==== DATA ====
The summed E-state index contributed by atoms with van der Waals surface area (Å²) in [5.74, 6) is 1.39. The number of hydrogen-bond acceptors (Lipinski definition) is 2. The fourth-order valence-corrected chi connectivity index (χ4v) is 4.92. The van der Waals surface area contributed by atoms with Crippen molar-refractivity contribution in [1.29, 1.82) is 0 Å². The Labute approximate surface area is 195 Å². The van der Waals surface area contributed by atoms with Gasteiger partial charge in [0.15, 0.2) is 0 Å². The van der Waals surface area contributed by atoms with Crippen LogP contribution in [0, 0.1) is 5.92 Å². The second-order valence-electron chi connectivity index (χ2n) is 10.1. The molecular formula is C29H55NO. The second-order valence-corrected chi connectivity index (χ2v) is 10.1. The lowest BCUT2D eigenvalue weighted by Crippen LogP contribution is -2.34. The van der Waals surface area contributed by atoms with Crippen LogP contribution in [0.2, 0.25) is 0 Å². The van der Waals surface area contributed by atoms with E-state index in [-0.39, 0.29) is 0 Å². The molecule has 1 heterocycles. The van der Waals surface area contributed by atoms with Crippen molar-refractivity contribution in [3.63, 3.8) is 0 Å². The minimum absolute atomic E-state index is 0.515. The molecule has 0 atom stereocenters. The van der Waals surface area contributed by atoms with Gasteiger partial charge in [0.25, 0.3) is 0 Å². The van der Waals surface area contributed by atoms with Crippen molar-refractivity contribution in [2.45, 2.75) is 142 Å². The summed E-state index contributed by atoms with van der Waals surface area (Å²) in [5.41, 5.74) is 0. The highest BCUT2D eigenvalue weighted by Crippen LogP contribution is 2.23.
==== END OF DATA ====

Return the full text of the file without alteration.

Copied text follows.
The summed E-state index contributed by atoms with van der Waals surface area (Å²) in [5.74, 6) is 1.39. The number of hydrogen-bond acceptors (Lipinski definition) is 2. The fourth-order valence-corrected chi connectivity index (χ4v) is 4.92. The van der Waals surface area contributed by atoms with Crippen molar-refractivity contribution in [1.29, 1.82) is 0 Å². The Labute approximate surface area is 195 Å². The van der Waals surface area contributed by atoms with Gasteiger partial charge in [0.15, 0.2) is 0 Å². The van der Waals surface area contributed by atoms with Crippen LogP contribution in [0, 0.1) is 5.92 Å². The second-order valence-electron chi connectivity index (χ2n) is 10.1. The molecular formula is C29H55NO. The second-order valence-corrected chi connectivity index (χ2v) is 10.1. The lowest BCUT2D eigenvalue weighted by Crippen LogP contribution is -2.34. The van der Waals surface area contributed by atoms with Crippen LogP contribution in [0.2, 0.25) is 0 Å². The van der Waals surface area contributed by atoms with E-state index in [-0.39, 0.29) is 0 Å². The molecule has 1 heterocycles. The van der Waals surface area contributed by atoms with Crippen molar-refractivity contribution in [3.63, 3.8) is 0 Å². The minimum absolute atomic E-state index is 0.515. The molecule has 0 atom stereocenters. The van der Waals surface area contributed by atoms with Gasteiger partial charge in [0.25, 0.3) is 0 Å². The van der Waals surface area contributed by atoms with Crippen molar-refractivity contribution in [2.45, 2.75) is 142 Å². The summed E-state index contributed by atoms with van der Waals surface area (Å²) in [5.41, 5.74) is 0. The highest BCUT2D eigenvalue weighted by Crippen LogP contribution is 2.23.